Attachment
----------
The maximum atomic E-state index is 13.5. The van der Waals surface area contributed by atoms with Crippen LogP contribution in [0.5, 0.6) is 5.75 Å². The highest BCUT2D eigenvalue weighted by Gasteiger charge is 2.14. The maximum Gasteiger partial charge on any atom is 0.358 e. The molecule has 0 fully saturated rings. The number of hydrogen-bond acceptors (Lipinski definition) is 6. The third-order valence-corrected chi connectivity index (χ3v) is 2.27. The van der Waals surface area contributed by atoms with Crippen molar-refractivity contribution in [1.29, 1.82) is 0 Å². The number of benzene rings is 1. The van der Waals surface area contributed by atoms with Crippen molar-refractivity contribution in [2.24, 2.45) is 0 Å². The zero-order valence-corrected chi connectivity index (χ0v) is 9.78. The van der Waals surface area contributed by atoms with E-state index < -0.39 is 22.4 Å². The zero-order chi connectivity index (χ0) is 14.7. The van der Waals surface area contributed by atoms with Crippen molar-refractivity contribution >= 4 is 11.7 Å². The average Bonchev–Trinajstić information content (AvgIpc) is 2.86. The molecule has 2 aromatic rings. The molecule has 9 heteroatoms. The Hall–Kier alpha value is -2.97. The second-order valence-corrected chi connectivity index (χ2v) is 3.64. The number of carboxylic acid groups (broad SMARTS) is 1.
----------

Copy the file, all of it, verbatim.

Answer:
The maximum atomic E-state index is 13.5. The van der Waals surface area contributed by atoms with Crippen LogP contribution in [0.5, 0.6) is 5.75 Å². The highest BCUT2D eigenvalue weighted by Gasteiger charge is 2.14. The maximum Gasteiger partial charge on any atom is 0.358 e. The molecule has 0 fully saturated rings. The number of hydrogen-bond acceptors (Lipinski definition) is 6. The third-order valence-corrected chi connectivity index (χ3v) is 2.27. The van der Waals surface area contributed by atoms with Crippen molar-refractivity contribution in [1.29, 1.82) is 0 Å². The number of benzene rings is 1. The van der Waals surface area contributed by atoms with Crippen molar-refractivity contribution in [2.24, 2.45) is 0 Å². The zero-order valence-corrected chi connectivity index (χ0v) is 9.78. The van der Waals surface area contributed by atoms with E-state index < -0.39 is 22.4 Å². The zero-order chi connectivity index (χ0) is 14.7. The van der Waals surface area contributed by atoms with Crippen molar-refractivity contribution >= 4 is 11.7 Å². The average Bonchev–Trinajstić information content (AvgIpc) is 2.86. The molecule has 2 aromatic rings. The molecule has 9 heteroatoms. The Hall–Kier alpha value is -2.97. The second-order valence-corrected chi connectivity index (χ2v) is 3.64. The number of carboxylic acid groups (broad SMARTS) is 1.